BRYAN COLANGELO is officially on the clock. The Sixers don't draft until No. 3, but that's mostly the point: The whole reason Colangelo is here is for picks like this. We can quibble about the exact nature of the grievances that ultimately earned Sam Hinkie his demotion/resignation, but one thing is clear: He did himself no favors the last time he took a swing at the No. 3 pick in the draft. Colangelo? He's a basketball guy. He's got the eye. At least, that's how the story goes. And, thus, here we are.
No doubt, there's more than a hint of revisionism in modern retellings of that 2015 draft. When the Sixers selected Jahlil Okafor, ESPN's cameras didn't cut to a shot of a crying child, as they did when the Knicks picked Kristaps Porzingis. Okafor was supposed to be the safe pick, the obvious pick, and that sometimes gets lost amid reactionaries' snickers. But, then, general managers are supposed to be smarter than ESPN cameramen, not to mention the rest of us. Or so the argument goes.
The most cogent argument against The Process has always centered around the probability that a team can convert its high draft picks into actual NBA players. When Hinkie picked Okafor as the best big man on a board that included Porzingis and Myles Turner, and even Willie Cauley-Stein, he gave his critics all the opening they'd need to sow the seeds of doubt into his boss' mind. It's easy to lose games and amass top-five picks. But NBA-level talent is scarce enough that it takes more than a blind squirrel to make the process work. After all, being trapped in mediocrity is better than being trapped in awfulness and never getting out. Again, that's the argument.
Exhibit A is, of course, the Timberwolves, who had five picks in the top six from 2008-11 and came away with O.J. Mayo, Ricky Rubio, Jonny Flynn, Wesley Johnson and Derrick Williams. But they're hardly the exception.
If LeBron hadn't decided to return his talents to Cleveland, what would we think about the viability of the Cavs' tank? No doubt, Kyrie Irving and Andrew Wiggins would give them a dynamic pair of guards. But Anthony Bennett, Dion Waiters and Tristan Thompson were their other top-four picks. In fact, when you look at the teams that have had multiple cracks at the top of the draft, you start to see that for every Cody Zeller there is a Michael Kidd-Gilchrist (Hornets, 2012-13), and for every Kevin Love a Hasheem Thabeet (Memphis, 2008-09).
The Wizards landed Otto Porter and Bradley Beal at No. 3 and John Wall at No. 1. But in the midst of that run they took Jan Vesely at No. 6 when Kemba Walker, Klay Thompson and Kawhi Leonard were still on the board. The Magic hit on Victor Oladipo in 2013 but have yet to get much in the way of a return on Aaron Gordon and Mario Hezonja.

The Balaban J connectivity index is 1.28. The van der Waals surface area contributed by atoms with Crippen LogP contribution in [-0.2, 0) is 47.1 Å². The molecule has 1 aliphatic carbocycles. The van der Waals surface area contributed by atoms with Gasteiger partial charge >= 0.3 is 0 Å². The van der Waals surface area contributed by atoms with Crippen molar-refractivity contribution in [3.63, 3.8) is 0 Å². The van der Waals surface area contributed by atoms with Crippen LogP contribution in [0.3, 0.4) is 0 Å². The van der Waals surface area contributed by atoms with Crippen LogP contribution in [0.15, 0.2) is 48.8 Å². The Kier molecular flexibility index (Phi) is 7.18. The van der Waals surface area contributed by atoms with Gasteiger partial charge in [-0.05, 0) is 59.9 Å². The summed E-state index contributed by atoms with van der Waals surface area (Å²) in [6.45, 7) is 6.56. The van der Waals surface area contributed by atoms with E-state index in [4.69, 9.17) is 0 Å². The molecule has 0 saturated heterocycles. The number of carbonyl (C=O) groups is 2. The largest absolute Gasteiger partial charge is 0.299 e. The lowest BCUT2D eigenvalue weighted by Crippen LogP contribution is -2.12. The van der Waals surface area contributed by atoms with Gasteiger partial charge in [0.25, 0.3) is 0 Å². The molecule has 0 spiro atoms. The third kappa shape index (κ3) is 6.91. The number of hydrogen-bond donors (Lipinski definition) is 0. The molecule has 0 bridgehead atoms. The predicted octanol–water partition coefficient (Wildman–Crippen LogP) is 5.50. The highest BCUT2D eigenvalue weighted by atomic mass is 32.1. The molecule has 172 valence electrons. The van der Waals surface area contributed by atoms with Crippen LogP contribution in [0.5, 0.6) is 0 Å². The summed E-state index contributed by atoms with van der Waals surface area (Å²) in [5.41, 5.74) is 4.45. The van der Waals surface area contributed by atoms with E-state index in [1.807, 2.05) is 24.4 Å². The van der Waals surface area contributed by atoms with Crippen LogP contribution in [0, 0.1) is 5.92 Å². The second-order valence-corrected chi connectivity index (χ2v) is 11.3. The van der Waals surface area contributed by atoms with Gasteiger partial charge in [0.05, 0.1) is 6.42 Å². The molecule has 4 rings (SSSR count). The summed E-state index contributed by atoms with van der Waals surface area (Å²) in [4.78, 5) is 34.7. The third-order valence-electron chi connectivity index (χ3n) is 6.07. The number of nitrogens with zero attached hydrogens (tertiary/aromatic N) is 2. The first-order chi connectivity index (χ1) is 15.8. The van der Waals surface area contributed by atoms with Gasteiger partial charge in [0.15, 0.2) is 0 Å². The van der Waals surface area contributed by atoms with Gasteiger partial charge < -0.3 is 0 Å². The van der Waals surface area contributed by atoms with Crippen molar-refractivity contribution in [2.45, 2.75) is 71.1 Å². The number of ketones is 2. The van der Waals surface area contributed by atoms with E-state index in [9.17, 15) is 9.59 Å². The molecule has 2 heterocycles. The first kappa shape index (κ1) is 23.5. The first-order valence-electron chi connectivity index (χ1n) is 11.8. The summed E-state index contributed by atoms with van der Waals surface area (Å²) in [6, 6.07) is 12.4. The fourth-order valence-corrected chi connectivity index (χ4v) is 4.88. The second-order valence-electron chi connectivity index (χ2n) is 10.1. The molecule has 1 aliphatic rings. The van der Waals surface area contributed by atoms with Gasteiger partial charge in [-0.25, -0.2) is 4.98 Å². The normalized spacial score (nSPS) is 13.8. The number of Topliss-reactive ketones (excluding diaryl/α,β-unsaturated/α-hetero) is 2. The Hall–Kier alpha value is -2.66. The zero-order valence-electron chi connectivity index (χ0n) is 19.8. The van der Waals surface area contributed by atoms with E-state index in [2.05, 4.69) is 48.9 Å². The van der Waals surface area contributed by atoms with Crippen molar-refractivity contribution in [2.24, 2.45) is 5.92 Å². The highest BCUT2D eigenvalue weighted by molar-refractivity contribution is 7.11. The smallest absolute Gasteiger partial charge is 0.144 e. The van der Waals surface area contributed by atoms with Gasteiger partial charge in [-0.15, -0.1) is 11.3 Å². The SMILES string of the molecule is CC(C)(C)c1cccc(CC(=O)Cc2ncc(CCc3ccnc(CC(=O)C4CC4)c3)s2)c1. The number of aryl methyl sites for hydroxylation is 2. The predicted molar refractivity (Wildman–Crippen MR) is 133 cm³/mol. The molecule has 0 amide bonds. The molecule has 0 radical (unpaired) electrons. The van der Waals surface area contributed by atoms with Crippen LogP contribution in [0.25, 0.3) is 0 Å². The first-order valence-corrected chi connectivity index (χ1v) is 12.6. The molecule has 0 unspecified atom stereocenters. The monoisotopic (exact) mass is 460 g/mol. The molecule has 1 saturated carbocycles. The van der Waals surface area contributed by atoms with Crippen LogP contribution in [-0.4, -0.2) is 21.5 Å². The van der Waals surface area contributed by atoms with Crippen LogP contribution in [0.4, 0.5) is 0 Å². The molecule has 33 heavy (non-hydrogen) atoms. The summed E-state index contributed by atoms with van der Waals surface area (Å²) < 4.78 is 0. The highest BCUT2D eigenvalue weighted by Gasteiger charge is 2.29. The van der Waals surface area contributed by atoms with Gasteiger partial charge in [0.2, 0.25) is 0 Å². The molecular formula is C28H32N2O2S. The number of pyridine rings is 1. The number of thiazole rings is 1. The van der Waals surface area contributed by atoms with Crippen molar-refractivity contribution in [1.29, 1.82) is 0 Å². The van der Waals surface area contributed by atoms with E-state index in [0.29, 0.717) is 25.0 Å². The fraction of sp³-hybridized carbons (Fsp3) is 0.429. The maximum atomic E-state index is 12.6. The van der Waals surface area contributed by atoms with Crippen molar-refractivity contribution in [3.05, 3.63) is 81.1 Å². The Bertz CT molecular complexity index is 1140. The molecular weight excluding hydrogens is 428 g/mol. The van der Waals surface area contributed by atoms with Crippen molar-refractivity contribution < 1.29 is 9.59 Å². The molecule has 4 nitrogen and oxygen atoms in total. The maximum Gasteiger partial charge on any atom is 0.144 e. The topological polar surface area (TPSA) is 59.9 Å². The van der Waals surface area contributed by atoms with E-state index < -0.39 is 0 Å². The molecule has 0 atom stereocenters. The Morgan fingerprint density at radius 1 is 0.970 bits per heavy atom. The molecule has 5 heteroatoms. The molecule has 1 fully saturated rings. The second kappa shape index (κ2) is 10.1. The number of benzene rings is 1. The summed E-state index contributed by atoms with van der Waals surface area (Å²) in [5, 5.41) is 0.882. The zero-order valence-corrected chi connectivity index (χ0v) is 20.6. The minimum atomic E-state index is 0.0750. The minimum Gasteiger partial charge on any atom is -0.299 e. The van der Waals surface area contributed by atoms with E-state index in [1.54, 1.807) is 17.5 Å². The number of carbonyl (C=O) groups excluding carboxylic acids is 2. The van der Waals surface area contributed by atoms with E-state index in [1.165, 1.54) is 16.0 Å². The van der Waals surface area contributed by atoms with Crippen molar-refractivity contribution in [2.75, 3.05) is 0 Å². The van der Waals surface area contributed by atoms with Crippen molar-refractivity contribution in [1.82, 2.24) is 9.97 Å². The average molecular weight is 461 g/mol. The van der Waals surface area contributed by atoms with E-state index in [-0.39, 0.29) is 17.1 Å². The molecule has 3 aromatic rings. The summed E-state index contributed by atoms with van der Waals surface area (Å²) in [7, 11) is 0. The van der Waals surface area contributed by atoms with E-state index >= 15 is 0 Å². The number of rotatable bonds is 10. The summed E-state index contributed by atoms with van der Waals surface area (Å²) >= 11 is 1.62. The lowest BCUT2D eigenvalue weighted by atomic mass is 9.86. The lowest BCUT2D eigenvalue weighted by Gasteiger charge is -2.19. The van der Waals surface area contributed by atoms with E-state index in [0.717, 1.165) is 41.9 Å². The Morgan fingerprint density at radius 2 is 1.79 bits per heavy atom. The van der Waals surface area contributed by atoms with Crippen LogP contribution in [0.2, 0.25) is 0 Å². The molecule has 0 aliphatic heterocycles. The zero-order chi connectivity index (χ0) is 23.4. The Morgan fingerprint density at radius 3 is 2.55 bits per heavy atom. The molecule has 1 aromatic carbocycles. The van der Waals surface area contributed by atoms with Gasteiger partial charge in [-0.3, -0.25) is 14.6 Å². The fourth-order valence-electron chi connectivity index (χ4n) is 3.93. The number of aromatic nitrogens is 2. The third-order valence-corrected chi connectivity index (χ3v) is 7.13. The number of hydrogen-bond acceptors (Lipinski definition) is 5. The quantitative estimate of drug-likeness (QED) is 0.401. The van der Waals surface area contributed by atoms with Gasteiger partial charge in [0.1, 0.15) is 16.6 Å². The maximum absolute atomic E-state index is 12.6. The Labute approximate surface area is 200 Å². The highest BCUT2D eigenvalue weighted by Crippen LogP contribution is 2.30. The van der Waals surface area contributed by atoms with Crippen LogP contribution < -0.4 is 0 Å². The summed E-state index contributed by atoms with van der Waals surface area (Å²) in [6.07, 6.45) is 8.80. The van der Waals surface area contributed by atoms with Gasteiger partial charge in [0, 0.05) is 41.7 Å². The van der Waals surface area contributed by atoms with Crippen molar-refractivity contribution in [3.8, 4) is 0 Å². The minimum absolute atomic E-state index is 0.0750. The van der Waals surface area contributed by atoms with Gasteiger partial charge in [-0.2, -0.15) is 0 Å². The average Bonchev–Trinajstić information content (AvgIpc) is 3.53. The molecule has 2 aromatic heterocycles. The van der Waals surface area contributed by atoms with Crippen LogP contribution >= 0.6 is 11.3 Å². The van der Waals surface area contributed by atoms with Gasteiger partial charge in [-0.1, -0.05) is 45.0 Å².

The list of teams that goes 3-for-3 and lands a Kevin Durant, Russell Westbrook and James Harden doesn't go much deeper than one.
It's a skewed sample, no doubt. In theory, the best scouting departments would belong to the teams that are never picking toward the top of the draft. The last three picks the Pacers have had higher than 20 have landed Turner, Kawhi Leonard and Paul George. The Warriors drafted Ekpe Udoh at No. 6, but they did it the year after they took Steph Curry at No. 7, and Klay Thompson at No. 11.
Colangelo was brought here under the auspices of being one of those basketball men who warrant the benefit of the doubt. Whether his resume matches his cover letter is another matter. One can argue that selecting Andrea Barnani No. 1 over LaMarcus Aldridge was as egregious a mistake as picking Okafor over Porzingis or Turner, but Bargnani did have a four-year stretch in which he averaged 34 minutes, 18 points, and 5.6 rebounds and shot 37 percent from three-point range. Jonas Valanciunas and DeMar DeRozan were perfectly fine picks at No. 5 and No. 9, and Roy Hibbert was an excellent pick at No. 17 for about two weeks, until Colangelo traded him for Jermaine O'Neal.
What that amounts to is the same thing the Hinkie era amounted to: You can pretty much find whatever it is you are looking for. The Sixers were looking for a guy with a track record of making pieces fit: The guy who drafted DeRozan and traded for Kyle Lowry, the guy who helped build the Suns. First and foremost, though, they were looking for a guy who would make the right choice, or, perhaps, avoid the disastrous one. Last year, with Ben Simmons the clear No. 1 prospect, Colangelo made the move anybody would have made.
This year, the field is far more muddled. The only certainty is that there will be a wrong pick. There always is. Hinkie made it two years ago, and, in doing so, sealed his exit. That is why Colangelo is here. And that is why his clock starts now.